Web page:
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as part of the cultures associated with the wars with the Han dynasty, the Xianbei was one that was more successful than the Xiongnu. Even they were able to attack Wa (Japan). The Xianbei (Proto-Mongol) rulers of the Northern Wei had a very distinct culture and art-style that greatly influenced northern China's aesthetics for the next few centuries. Scenes of great hunts with stylized fauna and tri-colored mountain was frequently seen in the tombs of Northern Wei's aristocrats. The most famous iconography was the 九色鹿 Nine Colored Deer, which came from a Buddhist parable. THE XIANBEI OF THE VAST STEPPES Buyao 步摇 ("step shaker" lit. step sway ) headdress worn by Xianbei women. Like the ancient Scythians, noble Xianbei women wore ornate gold or gilt bronze jewels in the shape of trees or antlers that formed trees on their head. The gilded leaves are crafted separately and would shake whenever the women moved~ hence the name of step shaker. Both the reindeer sound and deer are seen as auspicious by steppe cultures. The Xianbei state or Xianbei confederation was a nomadic empire which existed in modern-day Mongolia, Inner Mongolia, northern Xinjiang, Northeast China, Gansu, Buryatia, Zabaykalsky Krai, Irkutsk Oblast, Tuva, Altai Republic and eastern Kazakhstan from 156 to 234. Like most ancient peoples known through Chinese historiography, the ethnic makeup of the Xianbei is unclear. When the Donghu "Eastern Barbarians" were defeated by Modu Chanyu around 208 BC, the Donghu splintered into the Xianbei and Wuhuan. According to the Book of the Later Han, “the language and culture of the Xianbei are the same as the Wuhuan”. The first significant contact the Xianbei had with the Han dynasty was in 41 and 45 when they joined the Wuhuan and Xiongnu in raiding Han territory. In 49, the governor Ji Tong convinced the Xianbei chieftain Pianhe to turn on the Xiongnu with rewards for each Xiongnu head they collected. In 54, Yuchouben and Mantou of the Xianbei paid tribute to Emperor Guangwu of Han. In 58, Pianhe attacked and killed Xinzhiben, a Wuhuan leader causing trouble in Yuyang Commandery. In 85, the Xianbei secured an alliance with the Dingling and Southern Xiongnu. In 87, the Xianbei attacked the Xiongnu chanyu Youliu and killed him. They stripped the skin off of him and his followers and took the skin back with them as trophies. Confederation After the downfall of the Xiongnu, the Xianbei replaced them with a loose confederacy from AD 93. Qizhijian became the first great war-leader of the Xianbei in 121. From 121 until his death in 133, the Xianbei made regular raids on Han territory. In 145, the Xianbei raided Dai Commandery. Around 155, the northern Xiongnu were "crushed and subjugated" by the Xianbei. The Xianbei chief, known by the Chinese as Tanshihuai, then advanced upon and defeated the Wusun of the Ili region by 166. Under Tanshihuai, the Xianbei extended their territory from the Ussuri to the Caspian Sea. He divided the Xianbei empire into three sections, each ruled by twenty clans. Tanshihuai then formed an alliance with the southern Xiongnu to attack Shaanxi and Gansu. China successfully repulsed their attacks in 158. In 177 AD, Xia Yu, Tian Yan and the Tute Chanyu led a force of 30,000 against the Xianbei. They were defeated and returned with only a quarter of their original forces. A memorial made that year records that the Xianbei had taken all the lands previously held by the Xiongnu and their warriors numbered 100,000. Han deserters who sought refuge in their lands served as their advisers and refined metals as well as wrought iron came into their possession. Their weapons were sharper and their horses faster than those of the Xiongnu. Another memorial submitted in 185 states that the Xianbei were making raids on Han settlements nearly every year. The Xianbei might have also attacked Wa (Japan) with some success. The loose Xianbei confederacy lacked the organization of the Xiongnu but was highly aggressive until the death of their khan Tanshihuai in 182. Tanshihuai's son Helian lacked his father's abilities and was killed in a raid on Beidi in 186. Helian's brother Kuitou succeeded him, but when Helian's son Qianman came of age, he challenged his uncle to succession, destroying the last vestiges of unity among the Xianbei. Qianman was unsuccessful and disappeared soon after. By 190, the Xianbei had split into three groups with Kuitou ruling in Inner Mongolia, Kebineng in northern Shanxi, and Suli and Mijia in northern Liaodong. In 205, Kuitou's brothers Budugen and Fuluohan succeeded him. After Cao Cao defeated the Wuhuan at the Battle of White Wolf Mountain in 207, Budugen and Fuluohan paid tribute to him. In 218, Fuluohan met with the Wuhuan chieftain Nengchendi to form an alliance, but Nengchendi double crossed him and called in another Xianbei khan, Kebineng, who killed Fuluohan. Budugen went to the court of Cao Wei in 224 to ask for assistance against Kebineng, but he eventually betrayed them and allied with Kebineng in 233. Kebineng killed Budugen soon afterwards. https://en.m.wikipedia.org/wiki/Xianbei_state A Xianbei (Proto- Mongol) Warrior in a riding cloak. Many Xianbei warriors were depicted with their elaborate cloaks. A row of Xianbei cavalrymen wearing their scarlet riding cloaks over heavy armor. These elaborate cloaks would not only have extended sleeves but also pockets. https://dragonsarmory.blogspot.com/2018/09/kingdom-of-norther-wei-1-dark-age.html?m=1 Replica iron lamellar armour of the Xianbei people during the Sixteen Kingdoms period of China (304 AD - 439 AD). The armour is displayed without the cuisses/thigh guard. This replica is made by 蕭何. A warrior in Xianbei-style costume, Northern Qi. The opening of the upper garment is zuoren.Gary Todd from Xinzheng, China - Northern Qi Pottery WarriorIn Xianbei-style costume. National Museum: China through the Ages, Exhibit 5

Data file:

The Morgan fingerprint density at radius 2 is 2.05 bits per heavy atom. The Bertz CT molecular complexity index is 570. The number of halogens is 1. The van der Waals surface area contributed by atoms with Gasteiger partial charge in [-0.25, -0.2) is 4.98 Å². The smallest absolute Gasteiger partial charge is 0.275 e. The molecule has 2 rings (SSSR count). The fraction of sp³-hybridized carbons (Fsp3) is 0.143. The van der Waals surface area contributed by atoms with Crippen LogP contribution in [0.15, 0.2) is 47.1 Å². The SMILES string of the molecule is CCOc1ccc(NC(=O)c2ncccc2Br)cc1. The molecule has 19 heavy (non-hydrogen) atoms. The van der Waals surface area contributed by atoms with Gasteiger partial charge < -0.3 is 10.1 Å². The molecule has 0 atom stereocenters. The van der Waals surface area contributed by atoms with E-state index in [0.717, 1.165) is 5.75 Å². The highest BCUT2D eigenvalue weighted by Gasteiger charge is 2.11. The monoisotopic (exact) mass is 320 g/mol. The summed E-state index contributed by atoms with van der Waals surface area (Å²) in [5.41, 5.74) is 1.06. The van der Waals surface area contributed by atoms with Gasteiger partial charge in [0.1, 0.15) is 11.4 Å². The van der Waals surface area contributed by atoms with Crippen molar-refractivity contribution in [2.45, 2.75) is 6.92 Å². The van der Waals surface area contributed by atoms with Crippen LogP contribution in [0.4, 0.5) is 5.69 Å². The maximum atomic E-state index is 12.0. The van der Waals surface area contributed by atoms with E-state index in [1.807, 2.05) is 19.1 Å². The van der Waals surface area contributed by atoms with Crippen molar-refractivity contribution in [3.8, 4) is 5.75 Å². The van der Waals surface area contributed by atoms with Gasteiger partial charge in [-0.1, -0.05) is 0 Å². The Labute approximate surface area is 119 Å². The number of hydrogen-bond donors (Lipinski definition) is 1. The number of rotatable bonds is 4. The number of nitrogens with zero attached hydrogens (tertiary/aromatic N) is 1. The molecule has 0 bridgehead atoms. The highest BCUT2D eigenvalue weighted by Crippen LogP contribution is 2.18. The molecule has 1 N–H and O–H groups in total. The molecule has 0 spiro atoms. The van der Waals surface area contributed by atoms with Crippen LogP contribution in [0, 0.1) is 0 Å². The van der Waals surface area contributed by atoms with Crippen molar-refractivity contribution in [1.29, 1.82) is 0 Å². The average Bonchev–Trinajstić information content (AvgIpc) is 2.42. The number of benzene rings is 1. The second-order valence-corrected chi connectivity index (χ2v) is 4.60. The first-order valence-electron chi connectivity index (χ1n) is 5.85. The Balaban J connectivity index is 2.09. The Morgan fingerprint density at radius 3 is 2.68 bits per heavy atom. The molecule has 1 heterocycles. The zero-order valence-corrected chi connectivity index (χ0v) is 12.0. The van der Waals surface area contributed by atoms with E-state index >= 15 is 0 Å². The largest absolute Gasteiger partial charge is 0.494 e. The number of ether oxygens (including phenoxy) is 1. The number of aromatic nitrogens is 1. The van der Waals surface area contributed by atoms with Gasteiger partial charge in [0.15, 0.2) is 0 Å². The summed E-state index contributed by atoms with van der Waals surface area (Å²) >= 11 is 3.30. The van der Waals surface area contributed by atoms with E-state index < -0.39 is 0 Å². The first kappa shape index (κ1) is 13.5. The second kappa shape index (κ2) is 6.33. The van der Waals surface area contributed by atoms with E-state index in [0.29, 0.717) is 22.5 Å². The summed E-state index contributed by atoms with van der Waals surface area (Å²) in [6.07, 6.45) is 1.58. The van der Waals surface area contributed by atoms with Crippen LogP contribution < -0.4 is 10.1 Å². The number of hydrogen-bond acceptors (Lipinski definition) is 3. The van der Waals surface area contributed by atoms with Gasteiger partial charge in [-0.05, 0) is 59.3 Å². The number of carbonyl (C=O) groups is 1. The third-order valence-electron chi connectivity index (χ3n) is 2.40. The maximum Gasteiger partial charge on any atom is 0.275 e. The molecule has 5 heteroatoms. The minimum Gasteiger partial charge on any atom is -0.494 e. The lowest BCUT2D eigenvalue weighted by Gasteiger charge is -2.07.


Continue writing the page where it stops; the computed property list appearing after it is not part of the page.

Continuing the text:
I was wonder if anyone had any ideas of how to make Steppe biome maps intersting? Trying to make Scythia map. I look at Steppe photographs and it look like there is just grass and small hills and that's it. So, I think terrain blending may be the key to making it look interesting. Also, perhaps only having 1 part of the map be "steppe" and the other part of the map being mountainous or hilly or must have a river or gully (like the Syria map). Flowering plants also seem to be a lot present. We will need more models for flowering plants in the game to make the map interesting. Also, large groups of flowers for nice ground cover. It would also be funn to have tumbleweed, aka Russian Thistle tumbling around. Above you see a map example, where the right side, 60% is the steppes rolling hills and flat grasslands, but to make it more interesting the West 40% has a shallow river and mountains. I am think of putting most of the wood on the West with the mountains. Farmland would go near the river. Trees on the East(right) mostly follow shallow gullies and streams or around watering holes. Patches of shrubs and bushes with a couple of dead trees can be the rest of the wood on the Steppe section of map. I think the key for gameplay of Steppe maps will be a feature that is not yet implemented: herding. On steppe maps, the Corral will become one of the most useful buildings for player. These 2 things are made for each other. On Steppe maps, we can design parameters for resource (something the team should do anyway for all biome, but I am focus on Steppe npw), major resource be herding animals: Goats, Sheep, Cattle, Horses, Camels. And then of course hunting resource: Saiga Antelope (aka Saiga tatarica), European Bison, Corsac Fox, Wild Asses, and others. Wolves should be a major nuisance. And there could be major caches of treasures, treasure troves. So, scouting is very very important on Steppes map, mainly to grab herd animals, steal herd animals, and finding treasures. On team match, trading absolutely necessary. Something like this for resource distribution: 20,000 Wood each player (this is low, I think for a map). Over half of wood is in low-yield shrubs and bushes. Other half in trees. Only 5,000 wood found in or near player start position. 5,000 Berries or fruit trees each player (2-3,000 in or near starting positions). This is high. 8,000 Food huntables each player, 1000 inside start area (for instance, 10 deer x 100 food each), 2000 just outside start area, rest scattere around map, usually near water. 8,000 food herdables each player. Distributed in herds around the map. 1 herd inside start areas. Must go in search of the rest. Metal and Stone are pretty much distribute even across map. 5000 metal and 5000 stone in player start position. 5000 metal and 5000 stone just outside territory (easy to find), then the rest scattered around map evenly. 2 Mercenary Camps per player, one just outside start position, and 1 much farther away, maybe near a water source like a rocky stream or watering hole. Farmlands only near water source like stream or river, away from start position of players. Farming should be difficult.. Falcons and Vultures would be nice. "Hawk" currently in the game is huge, the size of a Golden Eagle. Should be rename to Golden Eagle. A closeup of potential start area. You see most of wood is shrubs and bushes. They are low-yield at only 50 wood per bush. You see the herd of herdables inside start base. You see herds of 10+ huntables nearby. You see a lot of berry bushes, but they are not all clump together in one berry orgy. Stone and metal are spread out, not tucked next to the Civic Center. There are wolves at the periphery. Wolves should be a constant danger to solitary units wandering nearby.